Yesterday the news cycle was peppered with the anecdotal silliness of a petition started to let Bert and Ernie get married. Today’s response is brought to you by the letters A through C.
A: I of course wholeheartedly agree with the idea of having LGBT characters / same-sex couples represented on Sesame Street. I’ve been watching children’s television pretty much daily for the last year, and I’ve only seen one fleeting reference to two dad or two mom families anywhere. (The video below runs occasionally on Nick Jr. The family in question shows up at the 1:11 mark.)
The thing is, non-platonic relationships are extremely rare among Sesame Street’s furry folk. True, Kermit has had a decades-long tumultuous affair with Miss Piggy, but that’s only been in the context of The Muppet Show. The characters on Sesame Street, other than (kind of) having a gender, don’t even really have specific ethnicity. Except for The Count, who I guess is Transylvanian.
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Last December I was searching for papa-centric gifts to get JJ’s Papa for Christmas, and let me tell you, it was slim pickings. This is unfortunate as a lot of two dad families go by the “daddy/papa” monikers. In addition to the papa stuff being few and far between, lots of it was for grandfathers. And while we may not be spring chickens, we ain’t visiting Grandpa Land anytime soon. However, I did manage to find a few fun things, including a charming book about animal babies and their fathers called “Papa Papa”, as well as this sassy “Who’s Your Papa?” tee shirt…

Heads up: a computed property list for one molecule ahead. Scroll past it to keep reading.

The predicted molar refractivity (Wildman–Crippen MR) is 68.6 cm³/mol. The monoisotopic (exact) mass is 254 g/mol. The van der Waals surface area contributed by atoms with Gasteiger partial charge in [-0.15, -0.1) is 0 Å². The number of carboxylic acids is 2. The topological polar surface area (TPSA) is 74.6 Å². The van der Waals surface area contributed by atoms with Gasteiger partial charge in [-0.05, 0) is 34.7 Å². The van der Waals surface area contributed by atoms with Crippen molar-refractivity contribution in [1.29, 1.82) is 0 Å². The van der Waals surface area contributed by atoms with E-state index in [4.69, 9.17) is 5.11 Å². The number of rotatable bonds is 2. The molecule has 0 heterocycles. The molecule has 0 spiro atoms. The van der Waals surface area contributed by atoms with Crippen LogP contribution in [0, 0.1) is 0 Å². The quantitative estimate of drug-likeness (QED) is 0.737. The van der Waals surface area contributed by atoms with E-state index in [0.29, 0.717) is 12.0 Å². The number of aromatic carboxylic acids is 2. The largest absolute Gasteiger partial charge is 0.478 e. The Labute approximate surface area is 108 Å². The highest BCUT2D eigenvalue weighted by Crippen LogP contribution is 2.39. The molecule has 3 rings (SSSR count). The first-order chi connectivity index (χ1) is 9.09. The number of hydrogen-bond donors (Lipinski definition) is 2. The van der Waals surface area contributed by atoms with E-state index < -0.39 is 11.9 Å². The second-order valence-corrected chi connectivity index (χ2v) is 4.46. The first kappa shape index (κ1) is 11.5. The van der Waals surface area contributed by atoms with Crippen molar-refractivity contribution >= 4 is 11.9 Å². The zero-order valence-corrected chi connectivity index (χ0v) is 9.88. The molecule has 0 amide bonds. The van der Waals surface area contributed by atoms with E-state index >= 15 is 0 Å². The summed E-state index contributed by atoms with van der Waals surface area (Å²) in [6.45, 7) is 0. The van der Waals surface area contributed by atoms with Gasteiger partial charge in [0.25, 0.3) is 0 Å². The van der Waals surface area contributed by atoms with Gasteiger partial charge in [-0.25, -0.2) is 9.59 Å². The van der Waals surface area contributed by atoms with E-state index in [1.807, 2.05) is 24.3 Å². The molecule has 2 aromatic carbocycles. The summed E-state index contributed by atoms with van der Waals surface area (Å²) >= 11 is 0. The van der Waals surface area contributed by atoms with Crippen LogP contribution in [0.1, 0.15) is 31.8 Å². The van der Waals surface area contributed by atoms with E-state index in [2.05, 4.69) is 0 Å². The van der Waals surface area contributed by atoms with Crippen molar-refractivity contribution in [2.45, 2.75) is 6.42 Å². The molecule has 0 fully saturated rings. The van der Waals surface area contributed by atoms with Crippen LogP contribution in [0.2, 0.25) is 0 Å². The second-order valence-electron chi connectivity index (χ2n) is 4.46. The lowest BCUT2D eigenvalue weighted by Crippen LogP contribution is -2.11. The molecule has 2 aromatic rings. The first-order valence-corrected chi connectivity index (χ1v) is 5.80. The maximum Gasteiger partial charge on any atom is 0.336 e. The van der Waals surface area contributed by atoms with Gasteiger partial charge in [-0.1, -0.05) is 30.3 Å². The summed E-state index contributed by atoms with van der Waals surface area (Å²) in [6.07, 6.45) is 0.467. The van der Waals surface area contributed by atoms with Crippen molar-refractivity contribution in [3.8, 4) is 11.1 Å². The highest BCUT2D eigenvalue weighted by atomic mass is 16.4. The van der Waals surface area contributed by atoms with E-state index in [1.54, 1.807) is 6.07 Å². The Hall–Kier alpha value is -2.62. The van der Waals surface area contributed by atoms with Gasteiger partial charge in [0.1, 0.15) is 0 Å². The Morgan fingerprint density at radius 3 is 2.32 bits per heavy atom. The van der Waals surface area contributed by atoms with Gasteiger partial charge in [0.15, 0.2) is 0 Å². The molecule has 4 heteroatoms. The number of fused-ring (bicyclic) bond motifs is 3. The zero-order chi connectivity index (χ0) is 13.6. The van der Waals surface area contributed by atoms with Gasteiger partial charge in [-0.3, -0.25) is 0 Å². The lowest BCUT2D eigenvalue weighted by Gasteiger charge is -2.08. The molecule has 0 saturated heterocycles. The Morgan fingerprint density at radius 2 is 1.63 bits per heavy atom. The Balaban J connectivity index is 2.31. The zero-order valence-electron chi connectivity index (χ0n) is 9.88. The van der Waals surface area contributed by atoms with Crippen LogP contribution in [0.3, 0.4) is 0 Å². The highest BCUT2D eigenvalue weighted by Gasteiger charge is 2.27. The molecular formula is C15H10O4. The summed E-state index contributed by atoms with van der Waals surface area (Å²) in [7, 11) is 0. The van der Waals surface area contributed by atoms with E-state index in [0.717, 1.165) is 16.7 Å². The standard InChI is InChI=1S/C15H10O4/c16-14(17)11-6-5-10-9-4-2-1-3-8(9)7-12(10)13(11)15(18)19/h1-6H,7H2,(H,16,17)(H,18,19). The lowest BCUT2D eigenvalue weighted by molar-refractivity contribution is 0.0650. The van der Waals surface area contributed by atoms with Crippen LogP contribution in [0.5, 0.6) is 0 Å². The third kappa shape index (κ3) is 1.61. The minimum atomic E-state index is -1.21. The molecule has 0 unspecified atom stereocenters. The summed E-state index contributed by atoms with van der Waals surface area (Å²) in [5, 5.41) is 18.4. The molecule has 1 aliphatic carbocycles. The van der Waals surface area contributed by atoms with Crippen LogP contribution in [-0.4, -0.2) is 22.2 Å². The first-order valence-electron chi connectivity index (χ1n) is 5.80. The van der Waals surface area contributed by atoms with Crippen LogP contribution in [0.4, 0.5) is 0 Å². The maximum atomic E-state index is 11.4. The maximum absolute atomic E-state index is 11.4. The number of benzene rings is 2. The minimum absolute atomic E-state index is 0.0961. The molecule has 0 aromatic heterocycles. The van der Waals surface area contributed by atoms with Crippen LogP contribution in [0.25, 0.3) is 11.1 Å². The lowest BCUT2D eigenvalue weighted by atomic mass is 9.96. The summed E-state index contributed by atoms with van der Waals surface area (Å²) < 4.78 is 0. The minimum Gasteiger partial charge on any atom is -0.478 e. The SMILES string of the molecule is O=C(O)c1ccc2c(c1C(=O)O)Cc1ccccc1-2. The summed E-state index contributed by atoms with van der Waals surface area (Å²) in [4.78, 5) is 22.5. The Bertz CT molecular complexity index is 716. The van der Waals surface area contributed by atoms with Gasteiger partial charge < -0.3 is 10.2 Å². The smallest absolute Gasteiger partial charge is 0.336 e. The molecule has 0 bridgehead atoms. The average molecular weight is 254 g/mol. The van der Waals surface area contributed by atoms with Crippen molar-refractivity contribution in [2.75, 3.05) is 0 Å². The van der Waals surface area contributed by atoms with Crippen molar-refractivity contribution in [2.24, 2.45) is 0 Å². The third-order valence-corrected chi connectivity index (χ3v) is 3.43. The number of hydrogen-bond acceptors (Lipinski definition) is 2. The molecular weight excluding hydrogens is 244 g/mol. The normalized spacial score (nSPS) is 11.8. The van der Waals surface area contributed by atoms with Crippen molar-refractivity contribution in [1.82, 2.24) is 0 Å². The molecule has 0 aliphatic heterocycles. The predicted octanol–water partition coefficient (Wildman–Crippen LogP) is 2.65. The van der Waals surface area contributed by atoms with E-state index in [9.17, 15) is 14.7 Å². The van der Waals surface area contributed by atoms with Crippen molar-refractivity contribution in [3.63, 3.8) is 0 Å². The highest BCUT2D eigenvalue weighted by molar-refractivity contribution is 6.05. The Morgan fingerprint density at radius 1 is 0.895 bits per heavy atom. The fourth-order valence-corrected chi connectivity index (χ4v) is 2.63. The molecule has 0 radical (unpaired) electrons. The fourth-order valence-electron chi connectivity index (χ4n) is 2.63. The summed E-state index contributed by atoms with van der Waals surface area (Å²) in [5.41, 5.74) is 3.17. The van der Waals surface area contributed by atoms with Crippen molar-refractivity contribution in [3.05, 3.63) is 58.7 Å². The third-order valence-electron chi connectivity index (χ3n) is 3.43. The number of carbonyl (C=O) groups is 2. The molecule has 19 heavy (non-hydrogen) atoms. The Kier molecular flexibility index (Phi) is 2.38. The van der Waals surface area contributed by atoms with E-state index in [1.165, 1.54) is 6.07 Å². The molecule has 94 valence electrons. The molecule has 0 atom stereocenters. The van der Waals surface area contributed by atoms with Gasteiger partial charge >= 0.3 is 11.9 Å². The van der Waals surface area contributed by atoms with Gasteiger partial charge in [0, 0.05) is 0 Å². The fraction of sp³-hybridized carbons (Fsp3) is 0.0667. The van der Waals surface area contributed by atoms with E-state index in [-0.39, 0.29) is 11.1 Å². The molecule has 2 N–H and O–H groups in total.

But the best by far was the book “Daddy, Papa, and Me” which has since become one of our favorite books to read to JJ. It’s a very straightforward, no-nonsense, non-preachy, day-in-the-life story of a child (cleverly illustrated so as not to be gender-specific) and his/her two fathers. It starts off with the child asking “Who wants to play with me today?,” followed with spread after spread depicting things Daddy and Papa does with the realistically energetic toddler. Our favorite is this one, that most accurately portrays our family’s greatest strengths, with Daddy helping to “paint the sky” and Papa helping to bake a pie (our Papa is Italian, and a cook among cooks).